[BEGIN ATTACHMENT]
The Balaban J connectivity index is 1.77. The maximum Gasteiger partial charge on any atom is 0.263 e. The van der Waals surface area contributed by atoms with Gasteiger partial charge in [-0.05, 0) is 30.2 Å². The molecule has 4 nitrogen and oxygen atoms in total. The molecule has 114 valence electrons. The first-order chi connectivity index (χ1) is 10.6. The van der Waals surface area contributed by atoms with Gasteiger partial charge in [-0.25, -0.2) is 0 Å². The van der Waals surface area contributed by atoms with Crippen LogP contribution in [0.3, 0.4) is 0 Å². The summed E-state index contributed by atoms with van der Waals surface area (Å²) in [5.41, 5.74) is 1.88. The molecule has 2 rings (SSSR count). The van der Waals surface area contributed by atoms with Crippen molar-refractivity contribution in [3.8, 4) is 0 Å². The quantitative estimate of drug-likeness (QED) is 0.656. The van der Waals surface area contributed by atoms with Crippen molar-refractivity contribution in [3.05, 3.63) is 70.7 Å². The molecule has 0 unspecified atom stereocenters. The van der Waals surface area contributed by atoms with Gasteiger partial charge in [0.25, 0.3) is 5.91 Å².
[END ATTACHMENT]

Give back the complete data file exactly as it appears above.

The Balaban J connectivity index is 1.77. The maximum Gasteiger partial charge on any atom is 0.263 e. The van der Waals surface area contributed by atoms with Gasteiger partial charge in [-0.05, 0) is 30.2 Å². The molecule has 4 nitrogen and oxygen atoms in total. The molecule has 114 valence electrons. The first-order chi connectivity index (χ1) is 10.6. The van der Waals surface area contributed by atoms with Gasteiger partial charge in [-0.25, -0.2) is 0 Å². The van der Waals surface area contributed by atoms with Crippen LogP contribution in [0.3, 0.4) is 0 Å². The summed E-state index contributed by atoms with van der Waals surface area (Å²) in [5.41, 5.74) is 1.88. The molecule has 2 rings (SSSR count). The van der Waals surface area contributed by atoms with Crippen molar-refractivity contribution in [3.8, 4) is 0 Å². The quantitative estimate of drug-likeness (QED) is 0.656. The van der Waals surface area contributed by atoms with Crippen molar-refractivity contribution in [3.05, 3.63) is 70.7 Å². The molecule has 0 unspecified atom stereocenters. The van der Waals surface area contributed by atoms with Gasteiger partial charge in [0.25, 0.3) is 5.91 Å².